By Nikki De Guzman:
National Development Minister Khaw Boon Wan said there is "something wrong somewhere" with the executive condominium (EC) scheme due to "a sense of inequity", and it cannot carry on in its current form.
At a recent dialogue on housing, Mr Khaw highlighted the significant gap in subsidies that EC buyers get compared to subsidies for those purchasing public housing, as well as the profit EC owners can make from reselling their units.
"There is a sense of inequity here. The lower-income groups are getting less subsidies than somebody who is earning S$12,000," he said, adding that this goes against the principle that HDB's subsidies should be progressive, and that the lower-income should get more. "We cannot carry on the ECs with these current rules."
Moreover, sales of some super-sized ECs made headlines between December 2012 and January 2013, including one which surpassed the S$2 million mark. This prompted the government to limit their maximum size to 160 sq m, while several MPs urged the scrapping of the scheme.
However, Mr Khaw defended the scheme, saying it "protects middle-income Singaporeans from competition" and ensures a market-friendly way of allowing them to buy condominiums at affordable prices.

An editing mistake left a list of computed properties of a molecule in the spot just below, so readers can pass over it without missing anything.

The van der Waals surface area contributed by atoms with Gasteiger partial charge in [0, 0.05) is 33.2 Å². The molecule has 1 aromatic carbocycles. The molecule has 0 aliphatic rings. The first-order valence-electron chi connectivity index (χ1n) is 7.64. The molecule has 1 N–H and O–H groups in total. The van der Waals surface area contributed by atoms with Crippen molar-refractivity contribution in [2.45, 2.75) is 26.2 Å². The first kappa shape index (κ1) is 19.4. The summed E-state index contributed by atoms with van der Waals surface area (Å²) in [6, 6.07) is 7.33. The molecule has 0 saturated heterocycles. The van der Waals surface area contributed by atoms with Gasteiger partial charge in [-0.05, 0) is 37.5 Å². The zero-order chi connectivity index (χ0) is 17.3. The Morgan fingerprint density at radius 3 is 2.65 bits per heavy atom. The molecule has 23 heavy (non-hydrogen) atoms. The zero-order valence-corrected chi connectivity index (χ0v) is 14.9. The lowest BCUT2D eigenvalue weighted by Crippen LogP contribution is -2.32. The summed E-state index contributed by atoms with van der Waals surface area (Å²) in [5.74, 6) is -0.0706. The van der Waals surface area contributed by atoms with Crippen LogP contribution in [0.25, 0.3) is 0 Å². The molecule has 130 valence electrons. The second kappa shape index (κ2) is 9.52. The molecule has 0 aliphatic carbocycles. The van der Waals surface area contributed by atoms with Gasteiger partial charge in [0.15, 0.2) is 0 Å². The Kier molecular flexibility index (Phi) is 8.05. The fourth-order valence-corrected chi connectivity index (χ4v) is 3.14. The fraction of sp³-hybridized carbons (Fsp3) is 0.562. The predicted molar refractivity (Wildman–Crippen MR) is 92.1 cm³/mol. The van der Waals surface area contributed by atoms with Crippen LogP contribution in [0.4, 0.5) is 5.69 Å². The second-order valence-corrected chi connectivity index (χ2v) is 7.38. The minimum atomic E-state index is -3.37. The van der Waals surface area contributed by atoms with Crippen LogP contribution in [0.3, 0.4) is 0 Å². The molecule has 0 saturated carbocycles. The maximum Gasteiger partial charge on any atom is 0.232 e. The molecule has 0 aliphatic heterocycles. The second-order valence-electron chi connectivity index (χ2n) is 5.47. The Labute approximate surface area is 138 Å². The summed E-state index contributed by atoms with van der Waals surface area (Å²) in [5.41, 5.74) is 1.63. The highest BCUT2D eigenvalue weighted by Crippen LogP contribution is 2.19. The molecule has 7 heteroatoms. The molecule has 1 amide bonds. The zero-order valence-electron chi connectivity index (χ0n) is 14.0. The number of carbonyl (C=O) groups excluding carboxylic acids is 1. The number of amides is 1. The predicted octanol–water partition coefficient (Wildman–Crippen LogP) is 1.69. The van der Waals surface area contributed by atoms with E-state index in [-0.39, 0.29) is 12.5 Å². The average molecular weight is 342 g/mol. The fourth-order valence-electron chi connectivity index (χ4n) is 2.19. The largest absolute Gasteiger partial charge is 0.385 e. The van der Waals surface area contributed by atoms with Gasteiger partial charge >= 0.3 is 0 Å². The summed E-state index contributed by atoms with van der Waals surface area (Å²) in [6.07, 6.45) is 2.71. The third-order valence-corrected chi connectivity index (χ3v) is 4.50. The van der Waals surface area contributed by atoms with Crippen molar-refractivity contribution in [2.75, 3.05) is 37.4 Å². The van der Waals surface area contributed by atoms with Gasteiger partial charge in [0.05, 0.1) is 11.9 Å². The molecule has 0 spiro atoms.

Notably, first-time buyers of Build-to-Order (BTO) flats and ECs get grants from the HDB to offset the price of their units. The latter is also marketed and built by private developers rather than the housing board and its income ceiling is S$12,000 compared to S$10,000 for BTO flats. After 10 years, they become private property and can be sold to foreigners.
Meanwhile, Mr Khaw said his Ministry will remain vigilant to any abuse of the scheme, promising to address the issue should it persist.
Nikki De Guzman, Junior Reporter at PropertyGuru, wrote this story. To contact her about this or other stories email firstname.lastname@example.org
CEA "aware" of under-the-radar property sales
New rules to reduce flooding
RCs to undergo major image change